tence, within its own constitutional system, to conduct international relations with other
states, as well as the political, technical, and nancial capabilities to do so. . . . States do
not cease to be states because they have agreed not to engage in certain international
activities or have delegated authority to do so to a “supranational” entity, e.g., the Euro-
pean Communities.
Note that, while the Charter of the United Nations (UN Charter) species requirements
for becoming a member of that body and limits membership to states, it does not establish
criteria for statehood itself:
Charter of the United Nations, 26 June 1945, Can TS 1945 No 7, in force 24 October 1945
Article 
The original Members of the United Nations shall be the states which, having partici-
pated in the United Nations Conference on International Organization at San Francisco,
Convention on Rights and Duties of States adopted by the Seventh International Conference of American
States,  December ,  LNTS , in force  December  (also known as the Montevideo
Convention on the Rights and Duties of States).
American Law Institute, Restatement of the Law, Third, Foreign Relations Law of the United States
(St Paul, MN: American Law Institute, ) at para  [Third Restatement]. This position remains
unchanged in the institute’s fourth restatement.
Chap ter : International Legal Per sons 
or having previously signed the Declaration by United Nations of  January , sign
the present Charter and ratify it in accordance with Article .
Article 
. Membership in the United Nations is open to all other peace-loving states which
accept the obligations contained in the present Charter and, in the judgment of the
Organization, are able and willing to carry out these obligations.
. The admission of any such state to membership in the United Nations will be eect ed
by a decision of the General Assembly upon the recommendation of the Security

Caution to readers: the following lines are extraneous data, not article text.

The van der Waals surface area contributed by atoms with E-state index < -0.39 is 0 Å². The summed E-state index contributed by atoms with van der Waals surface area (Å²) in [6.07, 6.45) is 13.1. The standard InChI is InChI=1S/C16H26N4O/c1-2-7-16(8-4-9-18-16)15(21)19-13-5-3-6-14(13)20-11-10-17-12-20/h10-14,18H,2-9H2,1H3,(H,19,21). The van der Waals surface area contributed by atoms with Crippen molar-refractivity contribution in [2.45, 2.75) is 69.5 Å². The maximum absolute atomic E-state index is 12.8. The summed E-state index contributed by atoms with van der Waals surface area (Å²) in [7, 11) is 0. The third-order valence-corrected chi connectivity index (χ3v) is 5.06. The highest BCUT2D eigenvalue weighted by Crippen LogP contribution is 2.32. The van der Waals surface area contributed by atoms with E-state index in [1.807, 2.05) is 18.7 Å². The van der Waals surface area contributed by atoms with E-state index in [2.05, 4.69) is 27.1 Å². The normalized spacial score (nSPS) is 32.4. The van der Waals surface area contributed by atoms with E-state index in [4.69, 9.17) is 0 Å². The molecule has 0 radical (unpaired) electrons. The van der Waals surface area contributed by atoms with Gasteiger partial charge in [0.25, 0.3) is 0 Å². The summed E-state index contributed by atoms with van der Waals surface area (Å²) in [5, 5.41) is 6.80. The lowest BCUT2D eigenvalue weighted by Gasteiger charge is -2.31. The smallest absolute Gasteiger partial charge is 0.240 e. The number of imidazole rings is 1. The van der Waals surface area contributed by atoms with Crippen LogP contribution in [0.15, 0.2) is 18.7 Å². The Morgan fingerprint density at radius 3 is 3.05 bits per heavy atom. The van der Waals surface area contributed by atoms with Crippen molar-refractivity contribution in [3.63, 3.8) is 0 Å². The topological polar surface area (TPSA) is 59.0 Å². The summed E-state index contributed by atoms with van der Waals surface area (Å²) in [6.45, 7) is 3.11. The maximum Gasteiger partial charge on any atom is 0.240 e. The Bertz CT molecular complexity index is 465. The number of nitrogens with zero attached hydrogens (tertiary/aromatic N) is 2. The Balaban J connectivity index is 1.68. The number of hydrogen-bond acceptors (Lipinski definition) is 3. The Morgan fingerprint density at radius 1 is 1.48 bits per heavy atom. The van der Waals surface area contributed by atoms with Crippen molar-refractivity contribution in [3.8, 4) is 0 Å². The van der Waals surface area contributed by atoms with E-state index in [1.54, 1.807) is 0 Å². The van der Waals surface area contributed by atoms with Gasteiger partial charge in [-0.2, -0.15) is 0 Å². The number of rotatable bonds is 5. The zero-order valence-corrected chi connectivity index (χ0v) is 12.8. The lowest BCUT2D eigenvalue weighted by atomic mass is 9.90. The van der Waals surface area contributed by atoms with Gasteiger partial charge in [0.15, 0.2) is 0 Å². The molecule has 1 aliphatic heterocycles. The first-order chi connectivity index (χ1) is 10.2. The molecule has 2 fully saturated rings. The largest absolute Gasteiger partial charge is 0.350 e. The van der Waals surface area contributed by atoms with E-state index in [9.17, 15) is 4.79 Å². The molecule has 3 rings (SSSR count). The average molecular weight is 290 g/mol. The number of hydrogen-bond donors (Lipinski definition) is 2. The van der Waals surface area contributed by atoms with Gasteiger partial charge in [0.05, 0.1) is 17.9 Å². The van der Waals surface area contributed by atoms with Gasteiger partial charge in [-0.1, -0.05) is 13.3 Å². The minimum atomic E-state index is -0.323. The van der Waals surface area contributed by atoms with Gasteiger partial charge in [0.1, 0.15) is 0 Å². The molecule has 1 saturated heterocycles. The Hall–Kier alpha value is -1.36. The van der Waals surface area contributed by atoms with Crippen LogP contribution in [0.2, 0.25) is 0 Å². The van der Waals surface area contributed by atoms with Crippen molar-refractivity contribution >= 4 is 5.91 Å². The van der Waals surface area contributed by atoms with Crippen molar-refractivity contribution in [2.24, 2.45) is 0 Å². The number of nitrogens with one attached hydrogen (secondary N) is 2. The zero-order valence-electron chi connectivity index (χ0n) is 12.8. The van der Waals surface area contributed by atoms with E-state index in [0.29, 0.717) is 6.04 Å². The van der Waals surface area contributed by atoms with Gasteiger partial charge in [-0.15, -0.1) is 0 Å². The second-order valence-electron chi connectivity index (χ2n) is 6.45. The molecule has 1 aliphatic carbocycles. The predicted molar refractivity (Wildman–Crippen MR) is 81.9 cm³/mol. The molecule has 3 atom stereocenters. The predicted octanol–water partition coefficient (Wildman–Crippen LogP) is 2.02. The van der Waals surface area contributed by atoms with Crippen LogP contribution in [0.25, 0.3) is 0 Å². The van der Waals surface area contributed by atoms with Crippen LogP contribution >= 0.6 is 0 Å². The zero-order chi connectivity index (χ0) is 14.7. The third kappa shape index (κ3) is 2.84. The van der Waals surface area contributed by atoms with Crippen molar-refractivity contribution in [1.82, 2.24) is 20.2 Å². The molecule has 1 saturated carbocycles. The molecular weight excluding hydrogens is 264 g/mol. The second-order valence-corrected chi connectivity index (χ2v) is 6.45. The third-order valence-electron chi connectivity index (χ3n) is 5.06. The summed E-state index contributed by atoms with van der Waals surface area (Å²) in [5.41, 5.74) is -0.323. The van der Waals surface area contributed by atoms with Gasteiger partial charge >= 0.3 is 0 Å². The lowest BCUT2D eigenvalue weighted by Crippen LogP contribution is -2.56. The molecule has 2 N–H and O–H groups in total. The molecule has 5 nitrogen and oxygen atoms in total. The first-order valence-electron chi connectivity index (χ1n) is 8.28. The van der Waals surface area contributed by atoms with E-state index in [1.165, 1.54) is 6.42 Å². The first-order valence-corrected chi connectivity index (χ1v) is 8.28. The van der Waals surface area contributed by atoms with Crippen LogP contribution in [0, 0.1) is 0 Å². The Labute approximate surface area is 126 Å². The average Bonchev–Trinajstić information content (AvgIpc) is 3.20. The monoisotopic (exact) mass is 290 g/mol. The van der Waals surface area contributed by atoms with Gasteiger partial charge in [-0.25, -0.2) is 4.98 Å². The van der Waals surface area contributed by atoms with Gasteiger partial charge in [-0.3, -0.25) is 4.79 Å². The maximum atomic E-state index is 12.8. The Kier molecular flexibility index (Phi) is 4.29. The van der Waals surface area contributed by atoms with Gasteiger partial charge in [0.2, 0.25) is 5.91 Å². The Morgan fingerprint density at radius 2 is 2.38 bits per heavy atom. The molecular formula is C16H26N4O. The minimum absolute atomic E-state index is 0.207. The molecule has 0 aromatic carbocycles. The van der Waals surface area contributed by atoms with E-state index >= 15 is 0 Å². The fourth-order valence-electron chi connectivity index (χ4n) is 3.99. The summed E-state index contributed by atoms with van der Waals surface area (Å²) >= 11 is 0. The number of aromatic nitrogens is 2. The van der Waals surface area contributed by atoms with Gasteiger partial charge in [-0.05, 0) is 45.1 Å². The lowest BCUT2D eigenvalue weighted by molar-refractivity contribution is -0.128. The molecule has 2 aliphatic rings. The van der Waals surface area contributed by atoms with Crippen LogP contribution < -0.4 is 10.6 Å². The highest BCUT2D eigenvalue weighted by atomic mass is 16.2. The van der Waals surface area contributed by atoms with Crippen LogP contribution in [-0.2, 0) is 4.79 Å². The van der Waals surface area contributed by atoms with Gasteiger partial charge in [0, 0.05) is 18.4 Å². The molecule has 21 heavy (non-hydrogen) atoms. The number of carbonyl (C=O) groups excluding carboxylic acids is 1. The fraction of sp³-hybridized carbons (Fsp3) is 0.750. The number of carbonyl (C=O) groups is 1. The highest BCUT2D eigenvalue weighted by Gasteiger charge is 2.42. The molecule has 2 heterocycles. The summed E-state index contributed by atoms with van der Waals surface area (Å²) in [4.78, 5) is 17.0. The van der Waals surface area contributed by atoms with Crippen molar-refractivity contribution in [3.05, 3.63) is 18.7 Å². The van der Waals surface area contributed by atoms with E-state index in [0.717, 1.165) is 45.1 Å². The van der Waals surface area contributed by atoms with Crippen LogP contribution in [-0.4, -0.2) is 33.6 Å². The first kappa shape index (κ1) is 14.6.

On their face, the legal requirements for statehood and the UN membership rules are
straightforward. In practice, there are shades of grey. There are, at present,  UN member
states and several other entities working toward a possible future claim for membership. As
for observer states, the Holy See being the government of the Catholic Church in Rome
with a global spiritual remit extending beyond the territory of Vatican City has been con-
sidered a non-member permanent observer “state” at the UN since . According to the
UN, such status “is based purely on practice, and there are no provisions for it in the United
Nations Charter. The benets of this status are as follows, as described by one critic:
Privileges of Non-Member State Permanent Observers include the ability to sign and
ratify UN-sponsored treaties, to participate in world conferences with full voting rights,
to take part in discussions and decisions in the General Assembly, and to participate in
various UN agencies, commissions, and committees. . . .
The Holy See has voted and actively participated in several UN world conferences,
which rank among the foremost forums for international lawmaking. The UN gener-
ally grants widespread state access to participation at international conferences. General
Assembly resolutions convening world conferences have invited “all States” to participate
“in full, with full voting rights.” . . . Unlike non-governmental organizations, “states” have
the ability to prevent consensus and stall the conference process.
The Holy See’s status as an observer state participating in international conferences has
generated controversy, in large measure because of its views on abortion and women’s repro-
ductive rights. Consider the following condemnation from the Center for Reproductive Rights,
a US-based non-governmental group using the law to advance reproductive freedom as a
fundamental human right:
During the development of consensus agreements at recent world conferences, the Holy
See has joined forces with a small group of conservative governments and radical, right
wing organizations. They have attempted to intervene and obstruc t the goal of reaching
consensus on legal, policy, and program reforms needed to further women’s sexual and
As an example of the shades of grey, the US State Department considers there to be  independent
states in the world — a tally that includes the Holy See and Kosovo as states: US State Department,
Bureau of Intelligence and Research, “Independent States in the World” ( January ), online:
United Nations, “About Permanent Observers” (undated), online:
Center for Reproductive Rights, “The Holy See at the United Nations: An Obstacle to Women’s Repro-
ductive Health and Rights” (August ) at  and , online: